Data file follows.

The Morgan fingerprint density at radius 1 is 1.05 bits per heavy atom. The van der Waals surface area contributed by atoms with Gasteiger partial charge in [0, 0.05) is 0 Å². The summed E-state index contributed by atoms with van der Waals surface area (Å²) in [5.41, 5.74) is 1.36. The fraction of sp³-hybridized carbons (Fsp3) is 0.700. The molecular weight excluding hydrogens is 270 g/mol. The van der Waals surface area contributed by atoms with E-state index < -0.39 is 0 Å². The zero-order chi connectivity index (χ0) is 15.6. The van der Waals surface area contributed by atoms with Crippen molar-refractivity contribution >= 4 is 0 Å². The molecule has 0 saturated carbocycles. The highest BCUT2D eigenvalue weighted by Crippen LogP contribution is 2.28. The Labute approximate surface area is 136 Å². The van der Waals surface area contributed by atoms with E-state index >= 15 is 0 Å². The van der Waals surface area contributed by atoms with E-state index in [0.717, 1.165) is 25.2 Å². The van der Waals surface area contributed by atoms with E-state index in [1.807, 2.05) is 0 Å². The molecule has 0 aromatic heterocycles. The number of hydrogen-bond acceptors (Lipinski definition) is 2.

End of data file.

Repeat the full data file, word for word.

The Morgan fingerprint density at radius 1 is 1.05 bits per heavy atom. The van der Waals surface area contributed by atoms with Gasteiger partial charge in [0, 0.05) is 0 Å². The summed E-state index contributed by atoms with van der Waals surface area (Å²) in [5.41, 5.74) is 1.36. The fraction of sp³-hybridized carbons (Fsp3) is 0.700. The molecular weight excluding hydrogens is 270 g/mol. The van der Waals surface area contributed by atoms with E-state index < -0.39 is 0 Å². The zero-order chi connectivity index (χ0) is 15.6. The van der Waals surface area contributed by atoms with Crippen molar-refractivity contribution >= 4 is 0 Å². The molecule has 0 saturated carbocycles. The highest BCUT2D eigenvalue weighted by Crippen LogP contribution is 2.28. The Labute approximate surface area is 136 Å². The van der Waals surface area contributed by atoms with E-state index >= 15 is 0 Å². The van der Waals surface area contributed by atoms with E-state index in [0.717, 1.165) is 25.2 Å². The van der Waals surface area contributed by atoms with E-state index in [1.807, 2.05) is 0 Å². The molecule has 0 aromatic heterocycles. The number of hydrogen-bond acceptors (Lipinski definition) is 2.